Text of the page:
My First Job
I learned to code on the job without any training in a production-only environment. Looking back, it’s a miracle that I survived. My team was able to run the Django servers for our company’s websites locally, but that’s about where our separation from the real services ended. All of our integrations with other apps were hooked up to primary instances, and, worst of all, we developed while connected to our production database. This meant we tried every table migration for the first time on real data, as well as every new feature that included a write-operation.
Many of us were aware of these problems, but sadly it wasn’t as simple as just hopping into the configuration and changing a database connection. Everything was hardcoded. The database credentials were locked into our settings files (where anyone with access to the git repository could take a peek), and we even had logic inside the code dependent on those particular credentials. Addressing this wasn’t just a simple refactor that could be knocked out when someone on the team had the time; our codebase needed a full shakedown, with thousands of lines of legacy code potentially affected. And many of us were too scared to touch it since no one understood how the live server worked as a whole.
Linux, Apache, MySQL, and Python (PHP, Perl)
After about a year of working in this high-stress environment, I was entrusted with the responsibility of maintaining the Django servers discussed above. Once the keys were in my hand and my username applied to the right LDAP group, I quickly set to work on learning more about the architecture so that I could improve it. I wanted to escape the rough position we were in and make maintenance easier—not just for myself, but for the developers who would work on the code after me. We had a typical LAMP set-up: a Linux virtual machine with Ubuntu installed, Apache for serving our code over HTTP, MySQL for our database, and the business logic written in Python (using the Django web-framework). With all of this common technology at play, I knew there had to be already existent solutions for separating our development environments from production; I just had to dig, read, and be patient.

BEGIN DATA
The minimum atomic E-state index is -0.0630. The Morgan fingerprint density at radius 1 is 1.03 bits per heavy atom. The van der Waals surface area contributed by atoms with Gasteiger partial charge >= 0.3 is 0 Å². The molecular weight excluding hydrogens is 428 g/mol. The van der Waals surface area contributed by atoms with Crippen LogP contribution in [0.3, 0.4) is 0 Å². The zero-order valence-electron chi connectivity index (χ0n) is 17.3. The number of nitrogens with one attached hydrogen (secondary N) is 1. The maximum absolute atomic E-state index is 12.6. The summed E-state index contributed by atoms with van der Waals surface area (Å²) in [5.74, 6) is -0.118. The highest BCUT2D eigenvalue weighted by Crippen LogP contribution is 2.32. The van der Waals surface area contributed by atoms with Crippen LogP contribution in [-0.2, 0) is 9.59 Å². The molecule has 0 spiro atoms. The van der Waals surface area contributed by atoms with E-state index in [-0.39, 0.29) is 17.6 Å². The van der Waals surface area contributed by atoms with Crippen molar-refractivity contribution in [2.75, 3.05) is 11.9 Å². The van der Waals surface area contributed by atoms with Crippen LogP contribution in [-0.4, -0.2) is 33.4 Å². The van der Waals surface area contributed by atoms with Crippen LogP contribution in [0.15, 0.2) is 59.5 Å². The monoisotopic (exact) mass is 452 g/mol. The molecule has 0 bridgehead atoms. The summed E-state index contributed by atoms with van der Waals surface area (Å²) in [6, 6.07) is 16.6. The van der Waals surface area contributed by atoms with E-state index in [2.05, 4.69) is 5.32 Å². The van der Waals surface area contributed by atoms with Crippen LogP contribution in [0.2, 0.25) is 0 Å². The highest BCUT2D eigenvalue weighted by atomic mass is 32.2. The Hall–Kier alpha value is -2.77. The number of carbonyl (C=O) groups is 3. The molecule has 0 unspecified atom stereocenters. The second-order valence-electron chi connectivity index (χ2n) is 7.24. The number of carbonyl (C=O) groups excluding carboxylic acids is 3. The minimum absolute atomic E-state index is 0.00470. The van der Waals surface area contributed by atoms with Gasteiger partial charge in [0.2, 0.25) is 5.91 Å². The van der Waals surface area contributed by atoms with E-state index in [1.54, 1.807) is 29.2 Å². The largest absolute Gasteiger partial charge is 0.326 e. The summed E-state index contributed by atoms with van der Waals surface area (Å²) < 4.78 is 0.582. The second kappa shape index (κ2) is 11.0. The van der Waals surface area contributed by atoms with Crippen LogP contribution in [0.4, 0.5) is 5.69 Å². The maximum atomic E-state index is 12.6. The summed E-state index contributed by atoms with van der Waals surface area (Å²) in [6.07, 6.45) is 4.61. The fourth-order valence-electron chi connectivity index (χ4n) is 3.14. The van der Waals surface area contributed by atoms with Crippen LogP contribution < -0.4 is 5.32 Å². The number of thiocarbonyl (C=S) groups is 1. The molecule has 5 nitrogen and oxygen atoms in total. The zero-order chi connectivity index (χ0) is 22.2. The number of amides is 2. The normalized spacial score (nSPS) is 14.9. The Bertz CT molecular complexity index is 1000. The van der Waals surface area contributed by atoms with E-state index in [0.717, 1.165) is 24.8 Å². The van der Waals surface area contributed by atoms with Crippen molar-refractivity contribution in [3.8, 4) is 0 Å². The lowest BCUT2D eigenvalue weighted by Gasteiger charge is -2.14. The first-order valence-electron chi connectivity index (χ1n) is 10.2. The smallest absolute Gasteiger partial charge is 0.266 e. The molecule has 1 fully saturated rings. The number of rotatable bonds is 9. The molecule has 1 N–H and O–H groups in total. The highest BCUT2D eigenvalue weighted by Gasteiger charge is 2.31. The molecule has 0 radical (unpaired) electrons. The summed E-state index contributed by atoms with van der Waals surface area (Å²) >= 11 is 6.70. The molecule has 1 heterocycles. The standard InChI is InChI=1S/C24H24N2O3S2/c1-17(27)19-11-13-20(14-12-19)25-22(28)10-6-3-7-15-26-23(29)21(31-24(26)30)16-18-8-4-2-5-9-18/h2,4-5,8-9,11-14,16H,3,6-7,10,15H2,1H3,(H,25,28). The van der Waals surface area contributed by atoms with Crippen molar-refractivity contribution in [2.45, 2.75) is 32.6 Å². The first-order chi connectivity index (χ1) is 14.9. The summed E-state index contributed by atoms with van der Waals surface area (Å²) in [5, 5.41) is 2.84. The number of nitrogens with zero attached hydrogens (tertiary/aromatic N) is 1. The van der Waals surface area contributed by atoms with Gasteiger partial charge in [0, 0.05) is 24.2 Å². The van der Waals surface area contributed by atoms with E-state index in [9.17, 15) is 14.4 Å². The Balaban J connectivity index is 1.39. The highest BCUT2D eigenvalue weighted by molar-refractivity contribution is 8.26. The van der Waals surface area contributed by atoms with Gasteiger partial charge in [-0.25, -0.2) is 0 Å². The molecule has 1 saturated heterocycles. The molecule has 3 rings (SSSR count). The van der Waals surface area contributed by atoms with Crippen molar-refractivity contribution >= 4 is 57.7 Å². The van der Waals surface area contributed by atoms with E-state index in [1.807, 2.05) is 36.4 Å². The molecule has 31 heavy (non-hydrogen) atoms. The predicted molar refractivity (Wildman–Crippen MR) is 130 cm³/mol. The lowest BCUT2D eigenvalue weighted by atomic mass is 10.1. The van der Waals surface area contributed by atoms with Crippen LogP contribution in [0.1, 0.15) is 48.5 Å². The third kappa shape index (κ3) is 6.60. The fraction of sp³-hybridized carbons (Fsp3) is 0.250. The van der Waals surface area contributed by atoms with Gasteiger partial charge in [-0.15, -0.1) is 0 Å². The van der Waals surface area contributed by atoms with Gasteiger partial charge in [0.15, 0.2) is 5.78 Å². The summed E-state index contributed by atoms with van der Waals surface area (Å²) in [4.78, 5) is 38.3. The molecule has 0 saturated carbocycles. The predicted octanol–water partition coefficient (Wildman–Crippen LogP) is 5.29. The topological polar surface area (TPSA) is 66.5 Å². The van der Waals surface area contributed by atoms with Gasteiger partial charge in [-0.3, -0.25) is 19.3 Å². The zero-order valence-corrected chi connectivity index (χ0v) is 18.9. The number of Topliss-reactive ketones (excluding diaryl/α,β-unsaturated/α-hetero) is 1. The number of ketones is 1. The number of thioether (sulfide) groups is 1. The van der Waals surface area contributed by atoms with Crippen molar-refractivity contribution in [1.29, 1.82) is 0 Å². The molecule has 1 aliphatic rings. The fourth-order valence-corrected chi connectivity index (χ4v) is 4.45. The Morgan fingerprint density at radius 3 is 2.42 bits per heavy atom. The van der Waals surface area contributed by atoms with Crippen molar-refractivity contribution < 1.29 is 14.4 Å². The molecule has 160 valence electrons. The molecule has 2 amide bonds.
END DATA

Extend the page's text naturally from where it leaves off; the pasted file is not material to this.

The Legacy System
With my newfound power, I SSHed into the live servers and started taking notes. I came across things that I had no idea existed, but without which our whole infrastructure would have come crashing down. The more I found, the more I realized how fragile our setup was—and the more I understood why no one wanted to fix it. Some applications only worked because someone had SSHed into the server a few years back, installed some program to fix a problem or enable a feature, adjusted some environment variables, fiddled with the .bashrc, and signed out without making note of any of this. What was left was a landmine for posterity to stumble across when a change was made that inexplicably broke what should have been an unaffected feature.
A few weeks later, with my mind more seasoned and my attitude surprisingly more positive than before, I had developed a new philosophy: we needed to be able to run the entire server locally without a single reference to production—to be able to connect to a local database and run migrations and test code that performed write-operations without even grazing our real data. We also needed to be able to spin up development and staging instances of our servers where our code changes could be tested in a production-like environment and shown to our non-technical coworkers—meaning no more deploying a feature to the live website just to get feedback on it!
It wasn’t long before I had what I wanted. Though it took a lot of effort and a couple of months of work (where not a single new feature was made), I finally had everyone on my team off of the production database for development. I rotated and encrypted the credentials so that the interns couldn’t accidentally drop a live table, and we even had staging instances set up with isolated datasets so that testers could try out our new ideas worry-free. The codebase was now configuration agnostic. Production grew more stable, maintenance became easier, and development went from stressful to fun. We could also ship out new features more quickly because we didn’t have to configure a specific data state in production just to try out our code; we just ran a command to set our local SQLite files to a state useful for development.
I was nervous about justifying spending all of this time on code that had already been written to my superiors, but luckily my team backed me up and we soon had everyone convinced that following my new tenets had been worth it. For those familiar with Greek philosophy, I had made an appeal to Plato and decided that forms were more true than objects, that the shape of the server was more important than the actual server—and that our actual server would work better if we improved the structure behind it. Our servers were no longer something that only worked when the stars aligned; they were now something “recreateable,” the particular virtual machine running our Django code no longer sacrosanct but simply a manifestation of a higher form.
But many of these values were challenged and stretched when I changed jobs and started working at Purple Technology. While the underlying principle about forms being more important than objects remained the same, it was taken to new levels when I learned my new company’s codebase, and I quickly recognized how small of a step towards this principle my efforts at my last job had been. The tech-stack we were using at Purple Technology was like nothing I had used before, and I soon learned about the concept of infrastructure as code. This idea had been what I was unknowingly reaching for back when I had attempted to reshape our systems for my Django gig, but since the only architecture I had ever known was LAMP-based, it had never occurred to me that a completely different paradigm existed—one that took my ideas much further.